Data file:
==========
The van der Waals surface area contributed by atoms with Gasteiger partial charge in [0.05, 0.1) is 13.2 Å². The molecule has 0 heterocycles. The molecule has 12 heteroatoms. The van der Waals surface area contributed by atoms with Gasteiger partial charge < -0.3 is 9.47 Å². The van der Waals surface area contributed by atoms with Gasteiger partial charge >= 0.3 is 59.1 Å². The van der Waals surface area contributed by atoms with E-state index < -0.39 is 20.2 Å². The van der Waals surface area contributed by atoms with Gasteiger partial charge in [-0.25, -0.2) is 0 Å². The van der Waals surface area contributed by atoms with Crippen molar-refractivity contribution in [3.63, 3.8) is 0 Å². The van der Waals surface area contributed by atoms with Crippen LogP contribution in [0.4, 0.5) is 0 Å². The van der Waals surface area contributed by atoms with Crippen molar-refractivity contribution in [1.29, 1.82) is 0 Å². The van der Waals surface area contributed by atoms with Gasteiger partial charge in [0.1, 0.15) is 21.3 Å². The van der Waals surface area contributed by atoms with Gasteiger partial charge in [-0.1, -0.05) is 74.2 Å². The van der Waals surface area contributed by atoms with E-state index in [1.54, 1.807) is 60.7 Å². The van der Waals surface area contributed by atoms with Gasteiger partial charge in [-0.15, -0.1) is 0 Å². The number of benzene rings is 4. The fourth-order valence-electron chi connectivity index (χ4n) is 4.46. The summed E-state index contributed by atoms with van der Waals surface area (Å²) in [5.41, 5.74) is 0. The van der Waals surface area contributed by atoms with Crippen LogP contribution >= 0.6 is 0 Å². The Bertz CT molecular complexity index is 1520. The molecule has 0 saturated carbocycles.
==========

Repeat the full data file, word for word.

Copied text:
The van der Waals surface area contributed by atoms with Gasteiger partial charge in [0.05, 0.1) is 13.2 Å². The molecule has 0 heterocycles. The molecule has 12 heteroatoms. The van der Waals surface area contributed by atoms with Gasteiger partial charge < -0.3 is 9.47 Å². The van der Waals surface area contributed by atoms with Gasteiger partial charge >= 0.3 is 59.1 Å². The van der Waals surface area contributed by atoms with E-state index < -0.39 is 20.2 Å². The van der Waals surface area contributed by atoms with Gasteiger partial charge in [-0.25, -0.2) is 0 Å². The van der Waals surface area contributed by atoms with Crippen molar-refractivity contribution in [3.63, 3.8) is 0 Å². The van der Waals surface area contributed by atoms with Crippen LogP contribution in [0.4, 0.5) is 0 Å². The van der Waals surface area contributed by atoms with Crippen molar-refractivity contribution in [1.29, 1.82) is 0 Å². The van der Waals surface area contributed by atoms with Gasteiger partial charge in [0.1, 0.15) is 21.3 Å². The van der Waals surface area contributed by atoms with Gasteiger partial charge in [-0.1, -0.05) is 74.2 Å². The van der Waals surface area contributed by atoms with E-state index in [1.54, 1.807) is 60.7 Å². The van der Waals surface area contributed by atoms with Gasteiger partial charge in [-0.15, -0.1) is 0 Å². The number of benzene rings is 4. The fourth-order valence-electron chi connectivity index (χ4n) is 4.46. The summed E-state index contributed by atoms with van der Waals surface area (Å²) in [5.41, 5.74) is 0. The van der Waals surface area contributed by atoms with Crippen LogP contribution >= 0.6 is 0 Å². The Bertz CT molecular complexity index is 1520. The molecule has 0 saturated carbocycles.